Mel Tucker sees 'different vibe' as Michigan State opens spring practice
A year ago, folks around the Michigan State football building were probably still wearing name tags.
Mel Tucker was roughly a month on the job, he’d just put together his coaching staff and the Spartans were about to begin spring practice.
Of course, that all went out the window when the COVID-19 pandemic hit, shutting down Michigan State’s spring workouts and forcing a bizarre offseason of isolation and Zoom meetings with a staff and roster that hardly knew each other.
Fast forward a year and Tucker and his crew are in a far different position. The Spartans have been through a season — albeit, a short one that lasted only seven games but included two wins over ranked opponents — have seen plenty of turnover on the roster and gone through a full winter conditioning program.
So, as they hit the field around 9 a.m. Tuesday, there was a change in the air.
“There's a different vibe in the building, in the locker room, in the weight room,” Tucker said. “There’s a different type of energy. We're moving forward, we're gaining ground. There's a better understanding, there’s more buy-in, we have more trust.
“And the guys returning, we've been through some things together, and that's important. You really don't know what you have until it starts hitting the fan. So, we’ve been through it and we know what to expect out of each other.”
That vibe was clear on Tuesday morning. The long winter was over. The prospect of a full season this fall was on the horizon and the Spartans were feeling energized.
“Everybody was hype, everyone was having fun doing their job, running to the ball, trying to make each other better,” senior defensive end Drew Beesley said. “It’s just like a fun party that guys like to have. We were just having fun with each other and I feel like that's the most important thing for our guys, especially with the new guys coming in. It’s all business but at the same time we're just having a good time.”
There are plenty of new faces, as Beesley pointed out. But there’s some old ones, too.
Beesley himself opted to take the NCAA’s extra year of eligibility and is back for a sixth season along with fellow defensive end Jacub Panasiuk. Offensive linemen A.J. Arcuri, Matt Allen and Luke Campbell are back, as well, along with kicker Matt Coghlin.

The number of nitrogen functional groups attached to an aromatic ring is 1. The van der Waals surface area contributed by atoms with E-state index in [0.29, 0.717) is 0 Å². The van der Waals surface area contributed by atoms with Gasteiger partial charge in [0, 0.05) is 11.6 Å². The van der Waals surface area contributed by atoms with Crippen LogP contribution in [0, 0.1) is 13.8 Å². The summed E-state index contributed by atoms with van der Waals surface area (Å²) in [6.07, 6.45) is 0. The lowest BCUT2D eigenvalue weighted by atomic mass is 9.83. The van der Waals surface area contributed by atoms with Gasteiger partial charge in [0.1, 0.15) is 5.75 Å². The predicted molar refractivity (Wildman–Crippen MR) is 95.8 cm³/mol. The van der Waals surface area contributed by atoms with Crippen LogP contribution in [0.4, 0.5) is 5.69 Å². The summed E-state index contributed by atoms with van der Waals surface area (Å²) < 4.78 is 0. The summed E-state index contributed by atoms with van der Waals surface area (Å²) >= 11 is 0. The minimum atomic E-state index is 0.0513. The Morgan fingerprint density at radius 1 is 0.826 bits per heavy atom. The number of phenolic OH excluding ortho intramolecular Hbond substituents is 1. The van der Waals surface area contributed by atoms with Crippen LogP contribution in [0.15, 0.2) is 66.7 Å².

Others opted not to come back, including tight end Matt Dotson, defensive back Tre Person and wide receiver Laress Nelson.
“In the first year there’s going to be some attrition,” Tucker said. “I understand that, and we’re prepared for that, but that’s not going to slow us down. We're going to do what we have to do to build our football team. … The players that stay with us, they believe in what we're doing and have bought into our culture. I feel like this is what they want. What we're doing in our program, what we're teaching, our philosophy, our culture is something that resonates with the players that are here. That's also what has attracted players to our program.
“We have a lot to sell, and we're in the building stages of something that we believe is going to be something special.”
The new faces included four early enrolled freshmen — quarterback Hamp Fay, offensive lineman Ethan Boyd, tight end Kameron Allen and safety Michael Gravely Jr. — as well as six players who transferred into the program. That group includes quarterback Anthony Russo, running back Kenneth Walker III, offensive lineman Jarrett Horst, defensive end Drew Jordan, safety Kendall Brooks and cornerback Spencer Rowland.
While several of those players could make an immediate impact, all eyes will be on Russo and the quarterback battle. Redshirt freshman Payton Thorne, who started the final game last season, as well as sophomore Theo Day, freshman Noah Kim and even Fay will get a shot to win the job.
“We'll have an open competition,” Tucker said. “I believe your quarterback has to be the No. 1 competitor on your team. So, first and foremost, that's what we're looking for. We're looking for leadership and we're looking for someone who can execute and run our offense efficiently and effectively. We have some talented players in that quarterback room. … Our job is to get (the most) out of the players that we do have and I’m confident we can get that done.”
Similar position battles will play out all over the field. The running back room is crowded and likely will grow in the summer with the expected addition of Auburn transfer Harold Joiner III, while offensive line, linebacker and the secondary will have plenty of jockeying for position on the depth chart, as well.
And by the end of spring, there could be more changes to the roster. Tucker has made it clear the Spartans will stay active in the portal and there’s a good chance the roster looks different by the time preseason camp begins in August.
“There may be some more attrition, we'll have to see,” Tucker said. “Typically after spring ball there's usually some changes on the roster, and we're certainly going to look to add some more players from the portal. We’re going to look to add guys all the way until we start to start fall camp. That's the name of the game — get the best players that you can find and teach and motivate and develop them.
“You have to have good players to have a chance to compete and win games in this conference and beyond. It's the Jimmys and the Joes, not the X's and O's.”
Tucker and his staff got the first look at his group of Jimmys and Joes on Tuesday morning. Maybe some names and faces change. Maybe they don’t.
But with a full spring on tap, one the Spartans and so many teams missed out on a year ago, the optimism was hard to hide.
“I was excited to get out on the field,” Tucker said. “There’s nothing out there but green grass and opportunity.”